Synthesis of Digital Systems

Lecturer (assistant)
Number0000004312
Type
Duration3 SWS
TermWintersemester 2019/20
Language of instructionEnglish
Position within curriculaSee TUMonline

Dates

Course criteria & registration

See TUMonlineNote: Maximal number of participants is 40. Registration for lecture and lab is done via the Reihung Masterpraktika. the lecture and lab have to be done together. Participation at the scheduled lab session is mandatory. Students from the waiting list can participate if registered students do not show up.

Objectives

After participation, the students know the basic design steps of digital systems. They understand the difference of implementing a task in hardware or as software program. They know the compilation steps and understand static code analysis and optimization. The students understand the theory of high-level synthesis with focus on algorithms for scheduling and binding. The students can apply these algorithms by generating RTL descriptions for small code examples. They can apply an industrial high level synthesis after the practical sessions. Additionally, the basic concepts of SW compilers and code execution are understood by the students after participation. The students are able to apply compilation steps on small code examples to generate optimized assembly code. The students obtain the practical skills to write embedded C program and to implement a SW/HW interface. The students know some basic system modeling methodology and can apply load balancing methods.

Description

The following topics are covered during the lecture and exercises: - Introduction to the synthesis steps and the design flow of digital systems - Static code analysis and code optimisation - High-level hardware synthesis including data path design, ASAP-, ALAP- and List-Scheduling, binding with Left-Edge algorithm, control path design - Software compilation and execution including compilation steps, ARM assembly code generation, instruction set architectures, register allocation, RISC pipeline, data and control hazards, estimation of execution times - Introduction to HW/SW interfaces, system models and load balancing algorithms The following applications are covered in the practical lab sessions: - Hands-on training on an industrial high level synthesis (HLS) tool - Implementation of a HW peripheral using HLS - Implementation of the HW/SW interface - Synthesis and execution on an FPGA board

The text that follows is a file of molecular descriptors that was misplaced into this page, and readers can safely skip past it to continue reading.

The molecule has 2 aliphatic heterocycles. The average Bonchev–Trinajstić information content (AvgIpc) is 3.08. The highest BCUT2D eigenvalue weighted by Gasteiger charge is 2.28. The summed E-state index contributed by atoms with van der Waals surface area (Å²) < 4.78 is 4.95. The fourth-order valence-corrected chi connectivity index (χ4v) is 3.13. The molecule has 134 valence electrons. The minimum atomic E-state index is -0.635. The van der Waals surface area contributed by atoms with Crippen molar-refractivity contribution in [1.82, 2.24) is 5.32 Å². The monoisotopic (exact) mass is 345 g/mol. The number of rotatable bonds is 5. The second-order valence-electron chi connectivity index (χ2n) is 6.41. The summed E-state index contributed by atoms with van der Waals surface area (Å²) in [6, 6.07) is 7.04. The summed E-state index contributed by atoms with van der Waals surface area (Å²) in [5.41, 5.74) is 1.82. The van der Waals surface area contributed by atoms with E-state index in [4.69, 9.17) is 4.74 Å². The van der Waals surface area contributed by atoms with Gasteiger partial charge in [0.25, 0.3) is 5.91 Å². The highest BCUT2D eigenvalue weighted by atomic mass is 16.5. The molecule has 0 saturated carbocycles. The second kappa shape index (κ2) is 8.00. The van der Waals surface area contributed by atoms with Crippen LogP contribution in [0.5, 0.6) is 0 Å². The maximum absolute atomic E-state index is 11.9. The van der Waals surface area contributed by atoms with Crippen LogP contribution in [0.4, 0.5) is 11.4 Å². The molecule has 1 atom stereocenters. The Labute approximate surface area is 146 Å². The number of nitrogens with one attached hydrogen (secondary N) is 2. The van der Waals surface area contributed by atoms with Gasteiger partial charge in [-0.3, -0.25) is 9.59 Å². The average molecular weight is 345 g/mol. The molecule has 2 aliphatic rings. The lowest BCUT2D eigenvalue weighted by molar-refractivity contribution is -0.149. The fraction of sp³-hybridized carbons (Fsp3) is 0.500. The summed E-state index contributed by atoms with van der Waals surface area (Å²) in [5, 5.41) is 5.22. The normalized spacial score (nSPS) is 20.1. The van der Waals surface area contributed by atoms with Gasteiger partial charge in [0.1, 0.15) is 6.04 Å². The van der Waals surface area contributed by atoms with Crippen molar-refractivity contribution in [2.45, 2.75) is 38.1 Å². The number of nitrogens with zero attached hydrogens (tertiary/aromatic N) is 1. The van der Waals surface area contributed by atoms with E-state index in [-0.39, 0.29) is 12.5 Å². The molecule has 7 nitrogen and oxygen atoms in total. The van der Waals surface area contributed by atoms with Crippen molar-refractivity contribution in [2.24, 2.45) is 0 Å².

Prerequisites

The participation in a VHDL lab before this lecture is encouraged. Basic knowledge of C programming and assembly code is desired.

Teaching and learning methods

The lecture is divided into lecture, exercise and lab sessions (50%), as well as self-study time (50%). During lecture and exercises, subjects are taught with a mix of methods. This includes frontal methods such as presentations on specific topics and assignments derived on the black board as well as various activating methods ranging from individual assignments and team assignments to team discussions. The hands-on lab sessions are usually worked on in small teams. The lab sessions are strongly aligned with the lecture's topics to ensure that the theory learned during lecture can be applied to practical design problems. For this, modern EDA tools are used. Additionally, individual and independent work is done on practical assignments in the self-study time. An e-learning platform is used to provide the learning materials to the students.

Examination

The exam consists of two parts: A written exam that includes questions and problems on the material that is taught in the lecture, exercises and lab sessions. Three assignments during the semester to test practical skills taught during the lab sessions and to test the ability to connect these with the theory taught during the lecture. The final grade is computed as: - 75 % grade in written exam (90 min., open book policy) - 25 % grade for the three practical assignments The two parts of the exam ease the effort of the students at the end of the semester and focus on the difference in skills obtained in the lecture, exercise and lab.

Recommended literature

* Philippe Coussy, Adam Morawiec: High-level synthesis from Algorithm to digital circuit, Springer 2008 * Alfred Aho, Monica Lam, Ravi Sethi, Jeffrey Ullman: Compilers Principles, Techniques & Tools, Pearson Education 2007

Links